To fight poverty and improve productivity, small-scale farmers who are facing financial constraints and trapped in a subsistence way of living should be integrated into the market.
To realize this, the role of microfinance and insurance should receive due emphasis. One of the bottlenecks in improving the lives of the poor is lack of access to finance and credit.
According to some documents, one of the various instruments that reduce poverty in rural areas is through facilitating access to credit to the poor. As formal financial institutions failed to reach the poor for collateral requirements, micro finance program that provides services such as credit, saving and insurance is seen as an alternative strategy to reduce poverty.
Currently, both public and private banking and insurance sectors are booming. But, due to the rule of the game, their loan and insurance facilities are not accessible to the low economic groups as they have neither the property that can be utilized as collateral nor the payment for premium, said Mekonnen Abera, an economist.
To improve access to finance both in urban and rural parts of the country, several saving and credit associations have been established. They have also created an opportunity for low-income earners to access such services.
As to him, the the members established the corporation based on rules and regulations to govern its activities. Members are benefiting from credit services as per their saving.
Contrary to the situation in urban areas where it is possible to start small businesses by accessing credit from small micro-finance institutions, it is much difficult in rural areas to utilize these services to expand agriculture as agricultural inputs are expensive even in the case of small-scale farmers.
Hence, it is beyond their capacity to access the required amount of loan. Hence, the involvement of microinsurance enterprises in small farming is essential to boost farmers’ morale and inspire them to do their work vigorously.
According to him, with the view to garner the long-term benefit and discharge their corporate social responsibility, private companies in collaboration with the government and stakeholders have been venturing to provide microinsurance services.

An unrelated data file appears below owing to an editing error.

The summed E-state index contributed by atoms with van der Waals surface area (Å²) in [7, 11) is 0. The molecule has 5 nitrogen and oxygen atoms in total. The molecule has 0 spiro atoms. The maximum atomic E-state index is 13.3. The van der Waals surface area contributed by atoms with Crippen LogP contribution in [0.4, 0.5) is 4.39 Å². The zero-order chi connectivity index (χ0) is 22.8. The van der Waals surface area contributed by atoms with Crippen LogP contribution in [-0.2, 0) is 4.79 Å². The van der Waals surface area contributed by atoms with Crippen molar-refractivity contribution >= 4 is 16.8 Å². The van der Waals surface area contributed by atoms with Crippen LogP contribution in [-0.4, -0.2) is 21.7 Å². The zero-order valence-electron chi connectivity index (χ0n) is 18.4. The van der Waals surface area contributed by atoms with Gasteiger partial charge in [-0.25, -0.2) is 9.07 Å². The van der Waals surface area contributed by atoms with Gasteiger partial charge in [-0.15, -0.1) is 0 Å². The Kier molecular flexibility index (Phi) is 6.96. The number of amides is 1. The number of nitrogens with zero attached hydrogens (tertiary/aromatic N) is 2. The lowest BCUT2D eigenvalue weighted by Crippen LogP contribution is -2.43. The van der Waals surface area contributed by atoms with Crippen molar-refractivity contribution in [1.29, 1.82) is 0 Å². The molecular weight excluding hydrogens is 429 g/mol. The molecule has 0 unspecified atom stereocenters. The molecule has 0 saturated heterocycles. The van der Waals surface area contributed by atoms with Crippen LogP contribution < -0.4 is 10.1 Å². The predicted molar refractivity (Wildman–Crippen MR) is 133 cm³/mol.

Due to its huge significance, such kind of initiative needs to be appreciated and other financial institutions should follow their footsteps.
Providing micro-insurance to small-scale farmers needs the cooperation of all stakeholders and need a firm decision. As it is known, agriculture is practiced in different agro-ecological zones in the country. Some areas get adequate rainfall for production annually, while other areas are vulnerable to frequent drought.
To improve this situation, with the support of stakeholders, microinsurance institutions are striving to support small-scale farmers. With this, small and microfinance institutions are playing an important role in responding to the demand of rural communities.
These institutions are also known for providing insurance services in addition to their direct credit and saving services. Oromia Credit and Savings Corporation S.C. (OCSC) is one of such institutions that is engaged in this endeavor.
The company was established in August, 2004 and initially opened a few branches in some parts of Oromia, providing microfinance services. Approached by The Ethiopian Herald, Director of the Marketing and Communication Directorate at OCSC, Oli Teferi stated that the company is working in a bid to fight poverty by providing insurance to underprivileged members to society in addition its saving and credit services.
The reason for the establishment of the institute was to deliver a financial service that will benefit farmers as banking services are not available in many rural areas across the country, he said.